Ultraviolet (“UV”) radiation in space presents a host of problems for spacecraft – from performance degradation of materials to full on component failure. On Earth, despite the presence of a protective atmosphere, UV radiation is known to damage the DNA within our cells.
To counter these challenges, researchers at Zhejiang University and South China University of Technology have developed a new glass-based composite material made of cerium oxide that’s exceptionally effective at absorbing UV radiation. According to the researchers, the clear cerium oxide coating can block UV radiation and withstand extended exposure without degrading, making it well-suited for a wide array of applications in space and here on Earth.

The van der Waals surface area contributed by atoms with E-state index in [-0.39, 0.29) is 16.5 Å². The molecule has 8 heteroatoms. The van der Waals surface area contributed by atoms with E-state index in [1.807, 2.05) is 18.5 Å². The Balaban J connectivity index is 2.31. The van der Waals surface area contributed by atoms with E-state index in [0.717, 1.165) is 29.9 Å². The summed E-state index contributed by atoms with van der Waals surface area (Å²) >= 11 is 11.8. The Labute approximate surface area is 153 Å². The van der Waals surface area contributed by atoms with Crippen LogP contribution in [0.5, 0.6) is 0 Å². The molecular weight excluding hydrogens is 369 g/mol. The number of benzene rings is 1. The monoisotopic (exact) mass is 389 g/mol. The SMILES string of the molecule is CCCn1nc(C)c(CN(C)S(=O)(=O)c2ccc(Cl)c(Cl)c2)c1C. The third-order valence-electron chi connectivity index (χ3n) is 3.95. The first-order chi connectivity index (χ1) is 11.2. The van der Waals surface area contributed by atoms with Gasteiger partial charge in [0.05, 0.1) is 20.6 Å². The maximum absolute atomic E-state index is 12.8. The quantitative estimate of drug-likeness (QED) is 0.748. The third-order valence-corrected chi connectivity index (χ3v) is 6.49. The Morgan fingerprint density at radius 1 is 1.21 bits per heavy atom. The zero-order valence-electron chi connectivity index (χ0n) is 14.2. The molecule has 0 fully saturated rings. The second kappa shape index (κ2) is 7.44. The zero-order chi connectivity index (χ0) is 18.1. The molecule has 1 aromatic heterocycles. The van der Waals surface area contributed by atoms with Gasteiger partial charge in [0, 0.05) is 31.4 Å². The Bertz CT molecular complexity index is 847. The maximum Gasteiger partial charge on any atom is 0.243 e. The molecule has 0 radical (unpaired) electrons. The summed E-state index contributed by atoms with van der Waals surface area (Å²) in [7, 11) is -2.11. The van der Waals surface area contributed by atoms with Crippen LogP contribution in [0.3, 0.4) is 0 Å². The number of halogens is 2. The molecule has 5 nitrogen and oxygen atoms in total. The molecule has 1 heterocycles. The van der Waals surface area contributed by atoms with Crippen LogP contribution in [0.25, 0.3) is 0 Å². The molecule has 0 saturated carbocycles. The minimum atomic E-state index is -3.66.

In space, UV-busting cerium oxide coatings could be used on virtually any and all surfaces – from electronics, to fuselage panels, to windows, and beyond. The researchers note that the coating “can be easily fabricated in bulk form or as a film”. On Earth, cerium oxide coatings could potentially be used in an even wider array of applications – from building envelopes, to eyewear, to paints, sunscreens, and much more.
Given the abundance of cerium oxide over-production globally each year – particularly in China – this novel new application is encouraging. As always, we’ll follow this and other emerging end-uses closely and inform clients of any significant developments they should be aware of.
Friday, June 3, 2016
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